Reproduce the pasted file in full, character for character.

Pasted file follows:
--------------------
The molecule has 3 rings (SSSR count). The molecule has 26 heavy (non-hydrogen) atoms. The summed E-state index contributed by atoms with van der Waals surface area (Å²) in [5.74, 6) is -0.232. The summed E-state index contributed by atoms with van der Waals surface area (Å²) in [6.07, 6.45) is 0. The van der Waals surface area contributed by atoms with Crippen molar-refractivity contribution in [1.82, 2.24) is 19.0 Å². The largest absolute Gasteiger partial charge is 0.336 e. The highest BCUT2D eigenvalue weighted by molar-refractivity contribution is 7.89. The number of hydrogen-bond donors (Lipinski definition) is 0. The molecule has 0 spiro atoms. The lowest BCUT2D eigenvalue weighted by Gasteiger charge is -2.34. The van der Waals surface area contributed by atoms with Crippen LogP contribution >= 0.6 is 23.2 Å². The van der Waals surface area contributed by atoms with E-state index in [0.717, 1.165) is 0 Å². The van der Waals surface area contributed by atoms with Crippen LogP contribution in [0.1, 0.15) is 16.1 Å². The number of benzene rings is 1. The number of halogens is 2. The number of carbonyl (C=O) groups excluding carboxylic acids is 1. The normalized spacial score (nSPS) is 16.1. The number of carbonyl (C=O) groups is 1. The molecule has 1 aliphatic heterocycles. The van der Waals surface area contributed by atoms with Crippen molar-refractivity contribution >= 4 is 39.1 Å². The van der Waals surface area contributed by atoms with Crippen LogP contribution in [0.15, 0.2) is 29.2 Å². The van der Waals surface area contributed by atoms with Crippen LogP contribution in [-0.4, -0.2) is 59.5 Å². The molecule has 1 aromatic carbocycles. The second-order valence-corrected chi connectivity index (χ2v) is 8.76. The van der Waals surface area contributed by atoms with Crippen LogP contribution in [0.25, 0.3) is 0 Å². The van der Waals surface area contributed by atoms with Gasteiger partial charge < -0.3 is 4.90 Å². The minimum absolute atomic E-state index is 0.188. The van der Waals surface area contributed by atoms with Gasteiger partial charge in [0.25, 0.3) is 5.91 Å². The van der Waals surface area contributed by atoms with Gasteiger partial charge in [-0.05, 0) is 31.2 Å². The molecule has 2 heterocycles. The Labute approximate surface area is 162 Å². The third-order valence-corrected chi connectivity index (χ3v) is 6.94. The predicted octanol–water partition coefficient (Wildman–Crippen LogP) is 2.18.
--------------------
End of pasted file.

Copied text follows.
The molecule has 3 rings (SSSR count). The molecule has 26 heavy (non-hydrogen) atoms. The summed E-state index contributed by atoms with van der Waals surface area (Å²) in [5.74, 6) is -0.232. The summed E-state index contributed by atoms with van der Waals surface area (Å²) in [6.07, 6.45) is 0. The van der Waals surface area contributed by atoms with Crippen molar-refractivity contribution in [1.82, 2.24) is 19.0 Å². The largest absolute Gasteiger partial charge is 0.336 e. The highest BCUT2D eigenvalue weighted by molar-refractivity contribution is 7.89. The number of hydrogen-bond donors (Lipinski definition) is 0. The molecule has 0 spiro atoms. The lowest BCUT2D eigenvalue weighted by Gasteiger charge is -2.34. The van der Waals surface area contributed by atoms with Crippen LogP contribution >= 0.6 is 23.2 Å². The van der Waals surface area contributed by atoms with E-state index in [0.717, 1.165) is 0 Å². The van der Waals surface area contributed by atoms with Crippen LogP contribution in [0.1, 0.15) is 16.1 Å². The number of benzene rings is 1. The number of halogens is 2. The number of carbonyl (C=O) groups excluding carboxylic acids is 1. The normalized spacial score (nSPS) is 16.1. The number of carbonyl (C=O) groups is 1. The molecule has 1 aliphatic heterocycles. The van der Waals surface area contributed by atoms with Crippen molar-refractivity contribution >= 4 is 39.1 Å². The van der Waals surface area contributed by atoms with Crippen LogP contribution in [0.15, 0.2) is 29.2 Å². The van der Waals surface area contributed by atoms with Crippen LogP contribution in [-0.4, -0.2) is 59.5 Å². The molecule has 1 aromatic carbocycles. The second-order valence-corrected chi connectivity index (χ2v) is 8.76. The van der Waals surface area contributed by atoms with Crippen LogP contribution in [0.25, 0.3) is 0 Å². The van der Waals surface area contributed by atoms with Gasteiger partial charge < -0.3 is 4.90 Å². The minimum absolute atomic E-state index is 0.188. The van der Waals surface area contributed by atoms with Gasteiger partial charge in [0.25, 0.3) is 5.91 Å². The van der Waals surface area contributed by atoms with Gasteiger partial charge in [-0.05, 0) is 31.2 Å². The molecule has 2 heterocycles. The Labute approximate surface area is 162 Å². The third-order valence-corrected chi connectivity index (χ3v) is 6.94. The predicted octanol–water partition coefficient (Wildman–Crippen LogP) is 2.18.